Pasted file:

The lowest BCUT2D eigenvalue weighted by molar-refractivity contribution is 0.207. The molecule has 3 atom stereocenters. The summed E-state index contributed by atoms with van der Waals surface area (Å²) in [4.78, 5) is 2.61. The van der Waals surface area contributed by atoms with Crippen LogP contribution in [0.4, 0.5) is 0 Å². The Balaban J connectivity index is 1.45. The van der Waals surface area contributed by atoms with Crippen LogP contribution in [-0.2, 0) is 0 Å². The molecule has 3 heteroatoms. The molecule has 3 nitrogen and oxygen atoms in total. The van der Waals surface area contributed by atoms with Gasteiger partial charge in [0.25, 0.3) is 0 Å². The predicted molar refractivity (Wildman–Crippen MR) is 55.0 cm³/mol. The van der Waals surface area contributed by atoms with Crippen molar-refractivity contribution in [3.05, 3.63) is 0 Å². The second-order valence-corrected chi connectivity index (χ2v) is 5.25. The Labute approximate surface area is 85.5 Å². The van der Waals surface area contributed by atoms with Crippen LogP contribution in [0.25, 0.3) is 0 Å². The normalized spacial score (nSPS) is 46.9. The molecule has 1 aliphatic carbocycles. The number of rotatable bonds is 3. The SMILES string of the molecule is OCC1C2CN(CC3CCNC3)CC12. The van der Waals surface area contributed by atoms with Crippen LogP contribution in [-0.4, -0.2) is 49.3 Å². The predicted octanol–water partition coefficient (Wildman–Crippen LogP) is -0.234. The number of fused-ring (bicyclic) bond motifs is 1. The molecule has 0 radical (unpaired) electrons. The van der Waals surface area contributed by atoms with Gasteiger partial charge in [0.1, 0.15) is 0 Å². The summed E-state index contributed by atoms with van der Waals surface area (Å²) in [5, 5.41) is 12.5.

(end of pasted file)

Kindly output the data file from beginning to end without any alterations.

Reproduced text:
The lowest BCUT2D eigenvalue weighted by molar-refractivity contribution is 0.207. The molecule has 3 atom stereocenters. The summed E-state index contributed by atoms with van der Waals surface area (Å²) in [4.78, 5) is 2.61. The van der Waals surface area contributed by atoms with Crippen LogP contribution in [0.4, 0.5) is 0 Å². The Balaban J connectivity index is 1.45. The van der Waals surface area contributed by atoms with Crippen LogP contribution in [-0.2, 0) is 0 Å². The molecule has 3 heteroatoms. The molecule has 3 nitrogen and oxygen atoms in total. The van der Waals surface area contributed by atoms with Gasteiger partial charge in [0.25, 0.3) is 0 Å². The predicted molar refractivity (Wildman–Crippen MR) is 55.0 cm³/mol. The van der Waals surface area contributed by atoms with Crippen molar-refractivity contribution in [3.05, 3.63) is 0 Å². The second-order valence-corrected chi connectivity index (χ2v) is 5.25. The Labute approximate surface area is 85.5 Å². The van der Waals surface area contributed by atoms with Crippen LogP contribution in [0.25, 0.3) is 0 Å². The normalized spacial score (nSPS) is 46.9. The molecule has 1 aliphatic carbocycles. The number of rotatable bonds is 3. The SMILES string of the molecule is OCC1C2CN(CC3CCNC3)CC12. The van der Waals surface area contributed by atoms with Crippen LogP contribution in [-0.4, -0.2) is 49.3 Å². The predicted octanol–water partition coefficient (Wildman–Crippen LogP) is -0.234. The number of fused-ring (bicyclic) bond motifs is 1. The molecule has 0 radical (unpaired) electrons. The van der Waals surface area contributed by atoms with Gasteiger partial charge in [0.1, 0.15) is 0 Å². The summed E-state index contributed by atoms with van der Waals surface area (Å²) in [5, 5.41) is 12.5.